Single Sign-On (SSO) is a service which allows a user to log into one application or network domain, and then be logged in automatically to other associated applications or domains. The user therefore only needs one set of identity-verifying credentials (e.g. username/password) to access multiple services and applications.

For example, an energy company could use SSO to enable customers to use just one identity for simplified login to all of its digital services – account settings, electricity reporting, gas usage, payment history etc.

SSO explanation

Let’s look at some FAQs around Single Sign-On – the benefits, levels of security and set-up.

What are the benefits of Single Sign-On?

User experience (UX)

Enhanced UX is perhaps the most obvious benefit of SSO. Repeat logins are cumbersome and annoying, so removing this necessity is a big advantage. As customers increasingly demand a good digital experience, poor UX will lead to loss of business.

As a further UX benefit, the sign-on could be authenticated with any credentials that you expect your visitors will want to use – e.g. username/password or something stronger, like bank ID – or you could improve the user experience even further by giving users options. There’s no need for the user to create a brand-new set of credentials at all, if you so choose – many options exist for a user to verify themselves with a digital identity they already have – keeping users happy and enhancing security (more on that later).

Reduced admin time and costs

With just one set of credentials to manage login issues are dramatically reduced, which means much less time wasted by IT admins sorting them out – a benefit that scales with the growth of your business.

Furthermore, simplifying internal creation and deactivation of access credentials – for example, partner contracts beginning and ending within a B2B service – also saves time.

As we all know, time equals money. SSO saves time, and therefore saves your business money.

Is Single Sign-On secure?

Whilst an initial impression of SSO might leave you questioning the security of only needing one set of credentials to access several systems, single sign-on actually improves security when applied correctly.

If we take the B2B partner use case from above with simpler revoking of access credentials when contracts expire, this also means it’s much easier to view and control who has access to your organisation’s data.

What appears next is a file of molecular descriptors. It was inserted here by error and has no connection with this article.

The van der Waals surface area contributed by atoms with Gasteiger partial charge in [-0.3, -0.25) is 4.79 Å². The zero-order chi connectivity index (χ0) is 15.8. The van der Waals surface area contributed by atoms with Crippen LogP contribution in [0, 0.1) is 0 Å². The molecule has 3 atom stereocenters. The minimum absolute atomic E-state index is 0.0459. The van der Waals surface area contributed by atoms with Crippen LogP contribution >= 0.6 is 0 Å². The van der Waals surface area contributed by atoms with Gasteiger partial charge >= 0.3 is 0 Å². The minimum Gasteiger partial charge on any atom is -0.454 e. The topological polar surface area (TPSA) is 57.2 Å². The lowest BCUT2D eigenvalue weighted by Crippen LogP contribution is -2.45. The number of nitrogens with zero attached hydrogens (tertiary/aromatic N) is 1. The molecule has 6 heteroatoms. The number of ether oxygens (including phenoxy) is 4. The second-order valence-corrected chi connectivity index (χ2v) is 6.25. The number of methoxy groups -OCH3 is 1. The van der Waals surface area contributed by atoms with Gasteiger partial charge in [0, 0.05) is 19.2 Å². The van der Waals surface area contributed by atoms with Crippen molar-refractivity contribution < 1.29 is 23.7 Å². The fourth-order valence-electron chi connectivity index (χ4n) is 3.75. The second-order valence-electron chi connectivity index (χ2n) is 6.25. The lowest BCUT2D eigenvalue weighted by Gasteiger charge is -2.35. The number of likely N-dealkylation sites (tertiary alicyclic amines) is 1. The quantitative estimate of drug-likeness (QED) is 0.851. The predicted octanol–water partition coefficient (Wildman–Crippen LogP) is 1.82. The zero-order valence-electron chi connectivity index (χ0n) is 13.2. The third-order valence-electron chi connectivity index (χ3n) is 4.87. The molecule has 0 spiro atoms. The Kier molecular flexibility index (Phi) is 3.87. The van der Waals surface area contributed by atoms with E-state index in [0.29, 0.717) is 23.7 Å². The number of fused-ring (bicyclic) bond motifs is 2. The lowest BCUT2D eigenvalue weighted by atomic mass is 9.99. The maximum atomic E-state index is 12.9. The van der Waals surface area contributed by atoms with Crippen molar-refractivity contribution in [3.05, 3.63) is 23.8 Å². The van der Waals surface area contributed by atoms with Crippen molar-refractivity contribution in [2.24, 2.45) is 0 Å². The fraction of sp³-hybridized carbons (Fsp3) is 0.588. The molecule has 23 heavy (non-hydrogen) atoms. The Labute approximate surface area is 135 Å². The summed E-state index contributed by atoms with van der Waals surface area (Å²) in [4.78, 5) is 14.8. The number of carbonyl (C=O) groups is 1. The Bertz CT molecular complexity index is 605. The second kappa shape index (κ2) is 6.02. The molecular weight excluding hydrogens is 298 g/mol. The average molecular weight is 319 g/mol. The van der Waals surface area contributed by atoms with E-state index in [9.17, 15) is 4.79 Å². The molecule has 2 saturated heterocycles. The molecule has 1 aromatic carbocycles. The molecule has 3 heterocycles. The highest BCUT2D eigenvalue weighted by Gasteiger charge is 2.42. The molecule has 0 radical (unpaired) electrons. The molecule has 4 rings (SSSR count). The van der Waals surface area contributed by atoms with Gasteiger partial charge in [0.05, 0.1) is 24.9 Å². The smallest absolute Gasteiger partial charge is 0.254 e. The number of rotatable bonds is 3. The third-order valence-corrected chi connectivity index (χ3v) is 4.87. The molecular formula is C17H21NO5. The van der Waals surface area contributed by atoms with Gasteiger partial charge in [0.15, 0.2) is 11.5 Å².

What’s more, initial authentication can be very strong, with multi-factor authentication (MFA) now a standard requirement. Users are likely to create a stronger, unique password if they only need to create one, or opt for MFA if they only need to do it once.

If levels of security assurance requirements vary between your services, you can create the following workflow. If a user has authenticated with a higher/equal level of assurance in the first application to the level required for the second application, they can Single Sign-On to the second application. However, if a user has authenticated with a lower level of assurance in the first application and the second requires higher level of assurance, you can require the user to re-authenticate.

How easy is Single Sign-On to set up?

Single Sign-On is a standard entry to identity digitalisation for organisations, making it one of the most common digital identity use cases. It’s therefore quickly and easily implemented by IDaaS – Identity-as-a-Service.

The time to market for IDaaS is reduced compared to a more complex identity solution, due to the standardised feature sets and because the enterprise does not need to manage the deployment, security, configuration and maintenance of the solution themselves. It’s a matter of simple out-of-the-box API integration – rather than reinventing the wheel.

 

Interested in setting up SSO for your own business technology? Check out this case study of how one Ubisecure customer implemented Single Sign-On to the benefits of all users in their system.